Capital goods exporters in New York state will be able to compete more effectively in global markets under a new state-sponsored financing program.

The export finance program is aimed at small and midsize manufacturers of such goods as industrial machinery, computers and aircraft. They need to offer multiyear financing on these big-ticket items to win overseas orders."If the importer of a computer system is a university in France with a limited budget, it will require at least four-year financing," said Alfred Daiboch, director of the New York State Export Finance Program.

The initiative, the first of its kind, is designed to help companies that are unable to get such medium-term financing from commercial banks, he said.

Several thousand companies in New York state with exports of $2 million to $15 million a year are potential users of the new service, Mr. Daiboch said.

"We are interested in helping companies for which exports are an existing and growing part of their business," he said.

A letter of credit would be sufficient for exporters who expect to get paid within 90 days, "but it is not their business to hold a five-year receivable," Mr. Daiboch said.

Latin America "is back again," and there are "plenty of opportunities" in Eastern Europe for New York state capital goods exporters, he said.

If a company is selling air-pollution abatement equipment to a factory in Poland, for example, the cost may be $600,000, and the factory likely will need five years to pay, he said.

Under the new program, such credit would be financed by the New York Business Development Corp., a private company owned by 100 banks, with a guarantee from the Export-Import Bank of the United States, a federal agency.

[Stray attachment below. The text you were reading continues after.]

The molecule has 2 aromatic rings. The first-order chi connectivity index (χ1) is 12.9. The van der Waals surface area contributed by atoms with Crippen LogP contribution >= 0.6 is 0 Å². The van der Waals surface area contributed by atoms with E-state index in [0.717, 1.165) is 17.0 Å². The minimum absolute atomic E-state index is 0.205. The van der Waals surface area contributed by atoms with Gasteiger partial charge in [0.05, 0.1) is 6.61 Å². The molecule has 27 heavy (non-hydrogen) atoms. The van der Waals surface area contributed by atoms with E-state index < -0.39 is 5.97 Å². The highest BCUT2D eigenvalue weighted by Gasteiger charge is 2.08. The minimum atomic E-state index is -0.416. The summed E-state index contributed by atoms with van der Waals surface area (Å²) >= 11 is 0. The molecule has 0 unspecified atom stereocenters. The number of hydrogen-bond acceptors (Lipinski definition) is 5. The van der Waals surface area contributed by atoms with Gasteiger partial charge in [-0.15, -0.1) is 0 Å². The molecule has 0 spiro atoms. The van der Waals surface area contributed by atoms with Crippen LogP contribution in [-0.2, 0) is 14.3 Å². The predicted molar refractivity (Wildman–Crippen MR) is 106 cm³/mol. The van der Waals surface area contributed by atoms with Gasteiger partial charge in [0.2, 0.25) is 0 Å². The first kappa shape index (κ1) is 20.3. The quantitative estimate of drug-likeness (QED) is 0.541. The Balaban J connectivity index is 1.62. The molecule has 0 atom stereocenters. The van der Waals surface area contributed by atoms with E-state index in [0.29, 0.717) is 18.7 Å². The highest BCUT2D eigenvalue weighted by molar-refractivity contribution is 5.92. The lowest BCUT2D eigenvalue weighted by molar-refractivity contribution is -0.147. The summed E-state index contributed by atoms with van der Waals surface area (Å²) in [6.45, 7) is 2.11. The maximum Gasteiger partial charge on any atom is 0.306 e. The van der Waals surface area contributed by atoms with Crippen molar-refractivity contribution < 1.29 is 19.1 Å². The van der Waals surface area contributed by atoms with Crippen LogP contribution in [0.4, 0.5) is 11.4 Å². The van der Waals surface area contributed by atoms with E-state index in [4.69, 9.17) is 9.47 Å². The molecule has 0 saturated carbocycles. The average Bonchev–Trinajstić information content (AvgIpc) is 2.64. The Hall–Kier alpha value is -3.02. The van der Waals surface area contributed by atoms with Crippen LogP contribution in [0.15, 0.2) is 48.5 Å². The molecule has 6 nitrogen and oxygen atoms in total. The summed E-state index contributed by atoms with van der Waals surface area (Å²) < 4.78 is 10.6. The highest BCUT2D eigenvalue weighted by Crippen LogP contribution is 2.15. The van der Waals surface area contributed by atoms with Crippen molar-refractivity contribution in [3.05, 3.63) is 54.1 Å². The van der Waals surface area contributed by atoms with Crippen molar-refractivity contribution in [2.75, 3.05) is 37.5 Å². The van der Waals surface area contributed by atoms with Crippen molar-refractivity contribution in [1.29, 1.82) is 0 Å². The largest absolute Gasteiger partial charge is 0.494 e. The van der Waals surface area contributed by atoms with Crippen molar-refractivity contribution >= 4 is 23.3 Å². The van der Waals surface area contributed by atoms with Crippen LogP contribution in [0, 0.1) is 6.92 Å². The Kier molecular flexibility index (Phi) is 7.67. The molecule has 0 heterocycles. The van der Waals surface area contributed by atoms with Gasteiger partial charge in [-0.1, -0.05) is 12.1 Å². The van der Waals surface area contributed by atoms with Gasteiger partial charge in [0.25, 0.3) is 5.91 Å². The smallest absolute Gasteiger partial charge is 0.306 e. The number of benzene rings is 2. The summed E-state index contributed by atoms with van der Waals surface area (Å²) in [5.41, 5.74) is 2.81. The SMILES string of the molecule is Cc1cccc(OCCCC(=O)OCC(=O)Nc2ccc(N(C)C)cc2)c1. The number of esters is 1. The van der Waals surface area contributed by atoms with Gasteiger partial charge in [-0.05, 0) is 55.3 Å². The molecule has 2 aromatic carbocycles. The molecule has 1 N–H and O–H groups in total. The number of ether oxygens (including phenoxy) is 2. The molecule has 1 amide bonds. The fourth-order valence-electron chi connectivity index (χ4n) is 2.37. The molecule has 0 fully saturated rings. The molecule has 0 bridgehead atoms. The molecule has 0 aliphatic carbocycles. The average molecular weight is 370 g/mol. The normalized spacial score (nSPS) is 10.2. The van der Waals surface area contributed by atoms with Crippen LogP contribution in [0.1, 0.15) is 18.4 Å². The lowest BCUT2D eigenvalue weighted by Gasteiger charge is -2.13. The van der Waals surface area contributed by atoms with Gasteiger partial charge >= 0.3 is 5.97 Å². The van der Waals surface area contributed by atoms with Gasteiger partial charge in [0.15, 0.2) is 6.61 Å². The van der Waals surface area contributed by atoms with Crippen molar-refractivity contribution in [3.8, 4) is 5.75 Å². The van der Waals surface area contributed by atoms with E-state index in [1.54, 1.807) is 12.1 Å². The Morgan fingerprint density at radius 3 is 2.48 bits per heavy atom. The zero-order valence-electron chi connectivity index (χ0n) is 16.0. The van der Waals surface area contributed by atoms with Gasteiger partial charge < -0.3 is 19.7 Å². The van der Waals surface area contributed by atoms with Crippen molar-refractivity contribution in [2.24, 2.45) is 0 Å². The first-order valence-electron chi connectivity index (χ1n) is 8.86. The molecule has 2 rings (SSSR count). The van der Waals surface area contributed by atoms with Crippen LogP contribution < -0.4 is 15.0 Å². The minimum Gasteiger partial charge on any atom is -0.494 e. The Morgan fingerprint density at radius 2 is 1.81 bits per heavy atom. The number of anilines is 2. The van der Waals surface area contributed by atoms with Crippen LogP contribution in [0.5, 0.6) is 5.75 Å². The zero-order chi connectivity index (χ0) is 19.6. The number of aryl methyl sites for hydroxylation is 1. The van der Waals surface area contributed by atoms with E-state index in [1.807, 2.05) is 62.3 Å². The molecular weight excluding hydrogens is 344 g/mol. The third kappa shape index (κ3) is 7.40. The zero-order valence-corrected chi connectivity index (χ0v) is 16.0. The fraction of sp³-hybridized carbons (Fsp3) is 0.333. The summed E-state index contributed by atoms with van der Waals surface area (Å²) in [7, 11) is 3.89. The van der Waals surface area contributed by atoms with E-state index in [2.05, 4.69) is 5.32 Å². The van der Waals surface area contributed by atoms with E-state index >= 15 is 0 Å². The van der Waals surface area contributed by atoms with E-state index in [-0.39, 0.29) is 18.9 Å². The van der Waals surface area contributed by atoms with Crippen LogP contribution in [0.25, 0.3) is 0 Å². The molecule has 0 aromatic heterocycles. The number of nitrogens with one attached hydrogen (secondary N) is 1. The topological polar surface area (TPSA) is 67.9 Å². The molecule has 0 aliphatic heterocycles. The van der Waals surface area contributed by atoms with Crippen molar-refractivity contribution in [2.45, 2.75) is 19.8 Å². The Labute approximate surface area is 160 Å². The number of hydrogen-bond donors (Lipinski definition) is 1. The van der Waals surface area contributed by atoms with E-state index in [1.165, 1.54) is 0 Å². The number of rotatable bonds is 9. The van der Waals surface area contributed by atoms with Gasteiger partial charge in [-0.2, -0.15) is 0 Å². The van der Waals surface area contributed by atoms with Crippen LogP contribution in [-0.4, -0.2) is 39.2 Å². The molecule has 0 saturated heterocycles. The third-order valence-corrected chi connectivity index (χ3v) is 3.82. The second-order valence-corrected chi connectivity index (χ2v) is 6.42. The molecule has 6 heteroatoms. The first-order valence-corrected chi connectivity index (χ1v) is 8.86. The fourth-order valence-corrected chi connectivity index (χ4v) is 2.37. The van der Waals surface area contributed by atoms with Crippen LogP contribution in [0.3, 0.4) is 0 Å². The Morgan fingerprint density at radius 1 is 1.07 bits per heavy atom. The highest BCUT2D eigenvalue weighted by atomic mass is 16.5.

The program also will serve providers of capital services, such as technology and engineering firms. It is a joint project of the business development corporation and the New York State Department of Economic Development.

The program was launched following the recent decision of Eximbank to accept the business development corporation as an approved lender. The corporation is the first non-bank financial institution in the nation to receive such a designation.

"We do not offer working-capital loans," Mr. Daiboch said. "This is not a loan program. It is a note-purchase program."

Before an exporter signs a contract to deliver goods overseas, it submits an application for the program.

"We ask Eximbank if they will guarantee the transaction," Mr. Daiboch said. "This depends on the credit-worthiness of the buyer and the country in which the buyer is located. The decision is entirely up to Eximbank."

The exporter receives a promissory note from the importer and sells the note to the business development corporation, which gets paid directly by the importer with the comfort of the Eximbank guarantee.

The program is expected to open up opportunities in Africa and the Middle East and other areas where markets historically have been limited because of credit-related problems, Gov. Mario M. Cuomo said in announcing the initiative last week.

Mr. Daiboch, who spent nine years as an Eximbank specialist at Bankers Trust Co., said participating exporters must meet a number of eligibility criteria.

The exporter must have a permanent business address in New York state. The product to be sold must be at least 25 percent New York and 85 percent United States in origin.

Multiyear repayment terms must be customary in international trade for the product. This rules out agricultural products.

Mr. Daiboch said products likely to be eligible for the program include capital goods and equipment in sections 35 through 38 of the Standard Industrial Code of the U.S. Department of Commerce.

These sections cover industrial machinery and computer equipment, electronic and electric equipment, transportation equipment, and instruments and related products, such as navigation and guidance systems.

The program, based at the business development corporation's office in New York, will enable exporters to integrate financing into their overseas marketing efforts, Mr. Daiboch said.